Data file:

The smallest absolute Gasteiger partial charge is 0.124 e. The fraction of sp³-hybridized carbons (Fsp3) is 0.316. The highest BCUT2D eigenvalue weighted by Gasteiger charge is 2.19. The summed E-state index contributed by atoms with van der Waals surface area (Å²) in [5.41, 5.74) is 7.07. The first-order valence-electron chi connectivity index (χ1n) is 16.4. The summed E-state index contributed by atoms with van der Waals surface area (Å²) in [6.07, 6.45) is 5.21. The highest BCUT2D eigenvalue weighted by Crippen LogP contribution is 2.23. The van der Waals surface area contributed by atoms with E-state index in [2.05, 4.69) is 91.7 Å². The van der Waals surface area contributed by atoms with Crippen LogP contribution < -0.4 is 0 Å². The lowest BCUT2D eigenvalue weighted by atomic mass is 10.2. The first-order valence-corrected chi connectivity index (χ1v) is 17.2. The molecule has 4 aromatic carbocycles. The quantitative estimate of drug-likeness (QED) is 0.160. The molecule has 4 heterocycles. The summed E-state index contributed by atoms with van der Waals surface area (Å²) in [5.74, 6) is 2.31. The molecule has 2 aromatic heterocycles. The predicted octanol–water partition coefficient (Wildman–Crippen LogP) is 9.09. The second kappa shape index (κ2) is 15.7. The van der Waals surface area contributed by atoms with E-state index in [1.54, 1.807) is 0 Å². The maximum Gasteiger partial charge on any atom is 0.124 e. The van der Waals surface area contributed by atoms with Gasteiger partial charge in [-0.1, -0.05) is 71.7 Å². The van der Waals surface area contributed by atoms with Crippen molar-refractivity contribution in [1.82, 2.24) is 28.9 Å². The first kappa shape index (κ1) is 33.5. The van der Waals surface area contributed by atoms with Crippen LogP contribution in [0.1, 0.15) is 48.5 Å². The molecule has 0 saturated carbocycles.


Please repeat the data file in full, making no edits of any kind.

The smallest absolute Gasteiger partial charge is 0.124 e. The fraction of sp³-hybridized carbons (Fsp3) is 0.316. The highest BCUT2D eigenvalue weighted by Gasteiger charge is 2.19. The summed E-state index contributed by atoms with van der Waals surface area (Å²) in [5.41, 5.74) is 7.07. The first-order valence-electron chi connectivity index (χ1n) is 16.4. The summed E-state index contributed by atoms with van der Waals surface area (Å²) in [6.07, 6.45) is 5.21. The highest BCUT2D eigenvalue weighted by Crippen LogP contribution is 2.23. The van der Waals surface area contributed by atoms with E-state index in [2.05, 4.69) is 91.7 Å². The van der Waals surface area contributed by atoms with Crippen LogP contribution < -0.4 is 0 Å². The lowest BCUT2D eigenvalue weighted by atomic mass is 10.2. The first-order valence-corrected chi connectivity index (χ1v) is 17.2. The molecule has 4 aromatic carbocycles. The quantitative estimate of drug-likeness (QED) is 0.160. The molecule has 4 heterocycles. The summed E-state index contributed by atoms with van der Waals surface area (Å²) in [5.74, 6) is 2.31. The molecule has 2 aromatic heterocycles. The predicted octanol–water partition coefficient (Wildman–Crippen LogP) is 9.09. The second kappa shape index (κ2) is 15.7. The van der Waals surface area contributed by atoms with E-state index in [1.54, 1.807) is 0 Å². The maximum Gasteiger partial charge on any atom is 0.124 e. The van der Waals surface area contributed by atoms with Gasteiger partial charge in [-0.1, -0.05) is 71.7 Å². The van der Waals surface area contributed by atoms with Crippen molar-refractivity contribution in [1.82, 2.24) is 28.9 Å². The first kappa shape index (κ1) is 33.5. The van der Waals surface area contributed by atoms with Crippen LogP contribution in [0.1, 0.15) is 48.5 Å². The molecule has 0 saturated carbocycles.